Hughes brought a quiet confidence to his public debut as a race driver at Valencia. He was authoritative too in how he approached a test that was initially fraught in just getting the cars up and running.
“There’s been a lot of positives here,” Hughes told The Race. “I haven’t had much time in the car now that we’re a customer team, even not a lot of time in the simulator, obviously it’s been quite a tight turn around for everybody down the pitlane between Seoul [which hosted the 2022 season finale in August] and now here with Gen3.
“So, this is probably the first time I’ve really had chance to drive the car but also had chance to build on its session by session, day on day.
“I’ve been really happy with, first of all, my performance and how I feel in the car, and second of all how the team have been so on it so far. It’s a big change for them and it seems almost seamless from my side.”
Some of that credit has to find its way to Nissan. The word in the early days of the test and development period from June to September was that the Japanese manufacturer was again in trouble.
It definitely had days written off through problems, but so did everyone else. From what was seen at Valencia, the Nissan is a car that should at the very least be back on the podium through its factory operation and customer McLaren in 2023.
When probed about McLaren’s partnership with Nissan, and in particular the fact it at first seemed an unlikely marriage, James was quick and firm with his point, saying: “If I didn’t think absolutely that Nissan were going to be competitive going forwards and really achieving a position at the very front, we wouldn’t be partnered with them.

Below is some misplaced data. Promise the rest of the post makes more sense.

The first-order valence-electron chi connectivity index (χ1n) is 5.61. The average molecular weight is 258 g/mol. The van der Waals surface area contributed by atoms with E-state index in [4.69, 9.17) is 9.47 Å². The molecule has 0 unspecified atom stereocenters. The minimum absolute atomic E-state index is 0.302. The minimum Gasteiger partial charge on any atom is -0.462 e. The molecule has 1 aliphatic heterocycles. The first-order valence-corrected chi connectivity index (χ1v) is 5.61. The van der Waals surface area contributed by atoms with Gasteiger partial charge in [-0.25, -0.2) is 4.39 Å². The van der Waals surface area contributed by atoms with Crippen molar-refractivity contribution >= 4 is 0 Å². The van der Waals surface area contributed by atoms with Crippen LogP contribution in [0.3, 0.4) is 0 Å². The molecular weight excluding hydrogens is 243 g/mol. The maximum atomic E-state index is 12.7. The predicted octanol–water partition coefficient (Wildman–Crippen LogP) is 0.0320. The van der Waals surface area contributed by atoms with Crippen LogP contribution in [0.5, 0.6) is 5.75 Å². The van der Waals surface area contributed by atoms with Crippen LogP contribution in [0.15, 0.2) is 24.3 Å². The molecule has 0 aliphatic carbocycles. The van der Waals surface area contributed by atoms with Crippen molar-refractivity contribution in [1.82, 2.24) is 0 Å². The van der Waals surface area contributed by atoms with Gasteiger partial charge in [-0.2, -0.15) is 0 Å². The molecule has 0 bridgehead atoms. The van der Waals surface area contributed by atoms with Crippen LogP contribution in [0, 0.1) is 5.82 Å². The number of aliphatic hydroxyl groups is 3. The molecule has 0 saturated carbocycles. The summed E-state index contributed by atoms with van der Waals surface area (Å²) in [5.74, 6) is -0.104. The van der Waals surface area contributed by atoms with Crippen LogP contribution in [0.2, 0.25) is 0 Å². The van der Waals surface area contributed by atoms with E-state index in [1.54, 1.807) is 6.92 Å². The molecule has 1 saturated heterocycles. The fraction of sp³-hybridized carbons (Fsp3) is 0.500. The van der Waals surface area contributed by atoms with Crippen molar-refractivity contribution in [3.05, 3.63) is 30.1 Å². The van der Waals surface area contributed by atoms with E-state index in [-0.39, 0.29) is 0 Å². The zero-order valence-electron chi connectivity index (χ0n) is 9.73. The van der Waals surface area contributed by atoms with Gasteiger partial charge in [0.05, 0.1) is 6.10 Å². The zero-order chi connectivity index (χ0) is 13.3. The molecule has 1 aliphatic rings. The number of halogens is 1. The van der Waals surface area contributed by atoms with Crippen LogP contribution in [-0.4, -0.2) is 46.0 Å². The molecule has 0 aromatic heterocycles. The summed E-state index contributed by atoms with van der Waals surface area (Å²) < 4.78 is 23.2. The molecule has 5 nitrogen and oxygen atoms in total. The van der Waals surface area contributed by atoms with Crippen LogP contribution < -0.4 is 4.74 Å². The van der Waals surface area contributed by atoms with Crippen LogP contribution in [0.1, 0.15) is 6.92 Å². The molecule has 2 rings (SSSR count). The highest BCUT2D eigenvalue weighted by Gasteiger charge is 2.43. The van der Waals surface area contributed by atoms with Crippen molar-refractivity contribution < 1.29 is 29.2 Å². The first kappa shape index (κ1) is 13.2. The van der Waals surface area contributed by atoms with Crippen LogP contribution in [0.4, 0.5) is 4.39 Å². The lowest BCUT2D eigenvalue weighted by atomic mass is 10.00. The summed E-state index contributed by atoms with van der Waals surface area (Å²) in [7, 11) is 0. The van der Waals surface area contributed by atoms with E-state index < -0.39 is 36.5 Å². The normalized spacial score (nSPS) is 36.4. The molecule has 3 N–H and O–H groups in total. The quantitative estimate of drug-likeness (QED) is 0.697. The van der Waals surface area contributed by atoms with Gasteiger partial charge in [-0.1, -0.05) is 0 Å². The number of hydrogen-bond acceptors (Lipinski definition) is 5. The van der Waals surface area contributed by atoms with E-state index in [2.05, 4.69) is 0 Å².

“When I sat down with Vincent [Gaillardot, Nissan programme director] and Tommaso [Volpe, Nissan team principal] a year ago and they outlined their plans for the development of Gen3, the consolidation of the activities within that group, it was clear for me that they were setting out a successful path to the future.
“What I’ve seen so far I’ve been really pleased with.”
What James and his senior team, which includes experienced heads Nick Chester and Peter McCool (who made a rare trackside appearance at Valencia) have been most pleased with is the collaborative process, which those experienced engineering and design minds are revelling in.
“The openness of communication, the openness of talking about the issues that are there and then together seeing what we can do to solve them, again, I think that’s going to bear fruit,” said James.
“That relationship is playing out exactly as I expected it to. It’s something that we’ll work on developing together moving forward and I think that both teams will benefit from that.”
While talk of an unprecedented hat-trick of titles for ‘the team’ element of McLaren is way too fanciful to consider right now, the fact that its most potent weapons – its managerial, engineering and operational teams – are pretty much the same as in the Mercedes days means that a championship challenge at least shouldn’t be entirely discounted in the coming season.